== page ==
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MU Researcher Honored with Hevesy Medal for Contributions to Nanomedicine

Gold nanoparticles have been proven useful in a number of medical applications. Scientists are developing nanoparticles to produce pharmaceuticals used in the imaging and diagnosis of diseases such as cancer, arthritis, Parkinson's disease and eye degeneration.

For outstanding achievements in radioanalytical and nuclear chemistry, Katti has been named the 2015 Hevesy Medal Award winner. Credit:MU News Bureau

However, problems occur in the development of these nanoparticles as toxic chemicals are sometimes released during the manufacturing process. For decades, and with funding from the National Institutes of Health, Kattesh Katti, a researcher at the University of Missouri, has been advancing the development of nano-scale molecules, including gold nanoparticles, and has been instrumental in developing environmentally friendly ways of producing these particles using "green" technologies.

For outstanding achievements in radioanalytical and nuclear chemistry, Katti has been named the 2015 Hevesy Medal Award winner. The international award of excellence is named for Nobel Prize Winner George de Hevesy (1885-1966), recognizing his work on the use of isotopes as tracers in the study of chemical processes. The award is given annually to an individual in recognition of excellence through sustained career achievements in the fields of applied nuclear chemistry and radiochemistry.

"I am excited to receive this highly coveted international prize as this truly reflects the outstanding quality of scientific research being done in my laboratories, my department, and our medical school at the University of Missouri," Katti said. "This successful journey, to join the illustrious list of former awardees, wouldn't have been a reality without the painstaking efforts of my former and current students, postdoctoral fellows and scores of faculty and scientist collaborators. This award is the culmination of my success in several different areas of nuclear sciences and medicine including radiopharmaceutical sciences, nanomedicine using radioactive gold nanoparticles, bioconjugation chemistry, transition metal and radiometal chemistries, green nanotechnology and nuclear chemistry for the remediation of radioactive waste. I thank my administration for their continued logistical support and unconditional academic freedom. I thank my wife Kavita, our children and my parents for their constant support."

Katti, Curators Professor of Radiology and Physics in the School of Medicine and the College of Arts and Science and senior research scientist at the University of Missouri Research Reactor (MURR), pioneered the development of several nanomedicine tools. Cancer specialists treating prostate cancer with gold nanoparticles, for instance, often were limited to using high doses of toxic chemotherapy. Katti and other researchers at MU found a more efficient way of targeting prostate tumors by using gold nanoparticles and a compound found in tea leaves.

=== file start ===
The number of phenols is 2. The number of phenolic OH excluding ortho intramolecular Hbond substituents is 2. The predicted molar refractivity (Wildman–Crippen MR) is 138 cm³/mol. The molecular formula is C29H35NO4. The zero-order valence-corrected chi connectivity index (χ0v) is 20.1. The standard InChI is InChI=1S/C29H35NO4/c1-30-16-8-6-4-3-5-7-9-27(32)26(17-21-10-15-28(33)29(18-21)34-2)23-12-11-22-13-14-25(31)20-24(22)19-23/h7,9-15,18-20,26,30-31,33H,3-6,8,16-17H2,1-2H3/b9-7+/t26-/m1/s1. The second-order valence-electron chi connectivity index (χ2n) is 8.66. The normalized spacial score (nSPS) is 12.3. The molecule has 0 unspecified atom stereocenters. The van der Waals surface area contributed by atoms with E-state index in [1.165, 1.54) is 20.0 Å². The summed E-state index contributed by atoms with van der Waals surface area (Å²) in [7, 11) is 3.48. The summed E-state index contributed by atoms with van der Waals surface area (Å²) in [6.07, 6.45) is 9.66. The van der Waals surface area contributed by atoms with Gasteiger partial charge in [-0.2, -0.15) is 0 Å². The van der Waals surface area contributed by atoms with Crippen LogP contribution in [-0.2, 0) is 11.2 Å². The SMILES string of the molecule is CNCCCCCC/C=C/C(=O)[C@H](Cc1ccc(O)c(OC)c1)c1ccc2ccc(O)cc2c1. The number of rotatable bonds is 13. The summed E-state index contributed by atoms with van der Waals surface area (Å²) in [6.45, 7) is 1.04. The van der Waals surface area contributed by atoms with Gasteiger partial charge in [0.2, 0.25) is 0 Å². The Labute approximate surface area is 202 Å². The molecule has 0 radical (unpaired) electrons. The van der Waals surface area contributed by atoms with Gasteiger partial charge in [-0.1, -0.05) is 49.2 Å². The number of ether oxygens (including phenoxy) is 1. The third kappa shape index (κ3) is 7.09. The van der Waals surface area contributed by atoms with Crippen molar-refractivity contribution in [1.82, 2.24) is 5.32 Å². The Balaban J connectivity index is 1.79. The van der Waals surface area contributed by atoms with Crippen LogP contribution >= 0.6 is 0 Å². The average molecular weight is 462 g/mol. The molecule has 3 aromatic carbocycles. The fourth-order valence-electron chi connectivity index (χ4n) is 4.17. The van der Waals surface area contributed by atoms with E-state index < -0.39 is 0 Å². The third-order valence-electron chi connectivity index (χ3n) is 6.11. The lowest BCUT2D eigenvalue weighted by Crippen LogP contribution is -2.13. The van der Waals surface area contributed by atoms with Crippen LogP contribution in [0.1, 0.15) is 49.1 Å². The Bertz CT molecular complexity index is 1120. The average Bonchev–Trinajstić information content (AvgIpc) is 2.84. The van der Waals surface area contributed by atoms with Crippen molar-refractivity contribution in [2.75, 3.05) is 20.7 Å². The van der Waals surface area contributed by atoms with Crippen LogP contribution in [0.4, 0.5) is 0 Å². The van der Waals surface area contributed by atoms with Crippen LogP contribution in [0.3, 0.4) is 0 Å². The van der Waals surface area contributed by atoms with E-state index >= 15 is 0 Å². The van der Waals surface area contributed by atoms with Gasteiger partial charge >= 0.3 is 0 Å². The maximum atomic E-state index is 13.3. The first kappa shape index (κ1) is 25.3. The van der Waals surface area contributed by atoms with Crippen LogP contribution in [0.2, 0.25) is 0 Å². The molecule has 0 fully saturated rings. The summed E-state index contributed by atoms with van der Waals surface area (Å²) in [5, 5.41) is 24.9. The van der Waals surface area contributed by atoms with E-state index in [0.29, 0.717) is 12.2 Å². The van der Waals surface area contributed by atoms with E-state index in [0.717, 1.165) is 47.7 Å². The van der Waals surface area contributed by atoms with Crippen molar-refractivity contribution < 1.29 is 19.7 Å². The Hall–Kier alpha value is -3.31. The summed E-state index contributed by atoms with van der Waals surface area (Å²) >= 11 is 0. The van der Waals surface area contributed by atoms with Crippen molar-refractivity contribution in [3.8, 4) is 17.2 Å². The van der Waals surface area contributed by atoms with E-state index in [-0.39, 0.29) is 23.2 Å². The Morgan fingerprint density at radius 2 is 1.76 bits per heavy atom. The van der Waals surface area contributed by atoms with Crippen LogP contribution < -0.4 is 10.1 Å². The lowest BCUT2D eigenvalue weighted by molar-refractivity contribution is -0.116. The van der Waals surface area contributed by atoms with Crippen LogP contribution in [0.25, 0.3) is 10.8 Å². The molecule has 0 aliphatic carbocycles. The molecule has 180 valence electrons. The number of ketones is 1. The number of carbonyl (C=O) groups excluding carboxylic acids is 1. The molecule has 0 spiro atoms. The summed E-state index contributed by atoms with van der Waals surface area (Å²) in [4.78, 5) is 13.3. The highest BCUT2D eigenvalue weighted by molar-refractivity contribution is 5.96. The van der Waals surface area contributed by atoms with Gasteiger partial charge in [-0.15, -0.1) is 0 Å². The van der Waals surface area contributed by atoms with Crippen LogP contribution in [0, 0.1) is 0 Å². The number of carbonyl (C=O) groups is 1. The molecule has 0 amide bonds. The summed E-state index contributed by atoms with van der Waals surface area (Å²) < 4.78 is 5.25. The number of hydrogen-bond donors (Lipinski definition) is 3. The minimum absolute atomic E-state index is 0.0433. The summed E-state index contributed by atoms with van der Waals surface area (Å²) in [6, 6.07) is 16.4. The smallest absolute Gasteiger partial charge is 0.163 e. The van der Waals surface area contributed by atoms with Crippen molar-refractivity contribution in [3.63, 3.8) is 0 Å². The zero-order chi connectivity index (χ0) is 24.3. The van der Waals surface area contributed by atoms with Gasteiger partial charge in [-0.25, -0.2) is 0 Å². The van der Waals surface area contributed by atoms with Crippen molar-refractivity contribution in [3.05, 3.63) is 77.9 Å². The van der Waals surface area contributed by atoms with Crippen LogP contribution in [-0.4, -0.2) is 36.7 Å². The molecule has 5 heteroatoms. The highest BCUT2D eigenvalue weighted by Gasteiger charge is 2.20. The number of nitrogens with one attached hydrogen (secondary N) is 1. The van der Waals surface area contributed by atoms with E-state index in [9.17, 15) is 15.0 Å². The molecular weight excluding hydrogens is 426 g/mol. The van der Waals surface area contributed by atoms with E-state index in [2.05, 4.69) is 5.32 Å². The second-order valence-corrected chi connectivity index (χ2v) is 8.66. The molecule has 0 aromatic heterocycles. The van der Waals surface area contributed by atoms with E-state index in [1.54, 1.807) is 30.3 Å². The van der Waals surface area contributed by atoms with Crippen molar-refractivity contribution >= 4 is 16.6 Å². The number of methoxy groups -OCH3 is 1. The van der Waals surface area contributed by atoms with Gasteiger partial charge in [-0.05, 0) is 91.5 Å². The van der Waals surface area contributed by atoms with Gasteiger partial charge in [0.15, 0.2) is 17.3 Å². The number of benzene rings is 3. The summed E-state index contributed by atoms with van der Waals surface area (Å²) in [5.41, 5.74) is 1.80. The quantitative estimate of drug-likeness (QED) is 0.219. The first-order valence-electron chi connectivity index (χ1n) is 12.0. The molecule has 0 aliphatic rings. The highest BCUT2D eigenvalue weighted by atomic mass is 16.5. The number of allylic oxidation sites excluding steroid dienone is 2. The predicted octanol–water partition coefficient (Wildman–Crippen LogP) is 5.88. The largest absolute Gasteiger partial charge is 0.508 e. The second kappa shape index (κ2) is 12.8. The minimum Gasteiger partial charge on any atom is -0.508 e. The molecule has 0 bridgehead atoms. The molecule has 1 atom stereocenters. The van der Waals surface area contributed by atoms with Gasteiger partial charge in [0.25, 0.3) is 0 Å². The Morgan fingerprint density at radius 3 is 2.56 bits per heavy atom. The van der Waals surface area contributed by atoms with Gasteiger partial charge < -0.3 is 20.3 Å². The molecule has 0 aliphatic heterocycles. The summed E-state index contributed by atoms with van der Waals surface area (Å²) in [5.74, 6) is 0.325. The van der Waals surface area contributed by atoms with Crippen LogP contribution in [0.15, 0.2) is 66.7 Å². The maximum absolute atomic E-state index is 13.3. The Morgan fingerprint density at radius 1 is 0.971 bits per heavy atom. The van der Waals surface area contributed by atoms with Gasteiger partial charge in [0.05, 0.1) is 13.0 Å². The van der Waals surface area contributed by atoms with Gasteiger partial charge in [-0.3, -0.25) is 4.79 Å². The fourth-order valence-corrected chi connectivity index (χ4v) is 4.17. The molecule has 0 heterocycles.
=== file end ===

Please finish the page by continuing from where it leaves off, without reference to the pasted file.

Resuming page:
"The Hevesy Medal is international recognition to Kattesh and his fundamental scientific contributions," said Wynn A. Volkert, director of the Radiopharmaceutical Sciences Institute and professor emeritus of radiology, biochemistry and chemistry at MU. "He created new knowledge with applications in nuclear medicine, nanomedicine and radiopharmaceutical sciences, and his discovery of radioactive gold nanoparticles is already creating the potential for new therapeutic applications in oncology."

Katti holds a doctorate in inorganic chemistry from the Indian Institute of Science. He was selected as "One of 25 Most Influential Scientists in Molecular Imaging in the World" by rt Image in recognition of his pioneering work on the utility of gold nanoparticles in imaging and therapy. Katti recently was inducted in the National Academy of Inventors, is a Fellow of the American Association for the Advancement of Science (AAAS) and is a Fellow of the St. Louis Academy of Science. Nobel Laureate Norman Borlaug cited Katti as the "Father of Green Nanotechnology" in recognition of his groundbreaking green nanotechnology invention of producing gold nanoparticles by a simple mixing of soybeans with gold salt.

"The 2015 Hevesy Medal Award is a fitting tribute to Kattesh for his more than 30 years of sustained groundbreaking research, original discoveries and highly cited scientific contributions encompassing the fields of nuclear chemistry, radiopharmaceutical sciences and nanomedicine," said Sanjiv Sam Gambhir, the Virginia and D. K. Ludwig Professor of Cancer Research, and chair of the Department of Radiology at Stanford University School of Medicine. "He is highly deserving of this prestigious award for his contributions toward the development of nuclear waste remediation technologies, discovery of radioactive gold nanoparticles in molecular imaging and therapy, and for his plethora of allied nuclear sciences contributions."

Katti will receive the award at a formal ceremony at the Fourteenth International Conference on Modern Trends in Activation Analysis (MTAA-14) to be held at the Delft University of Technology, The Netherlands, in August 2015.

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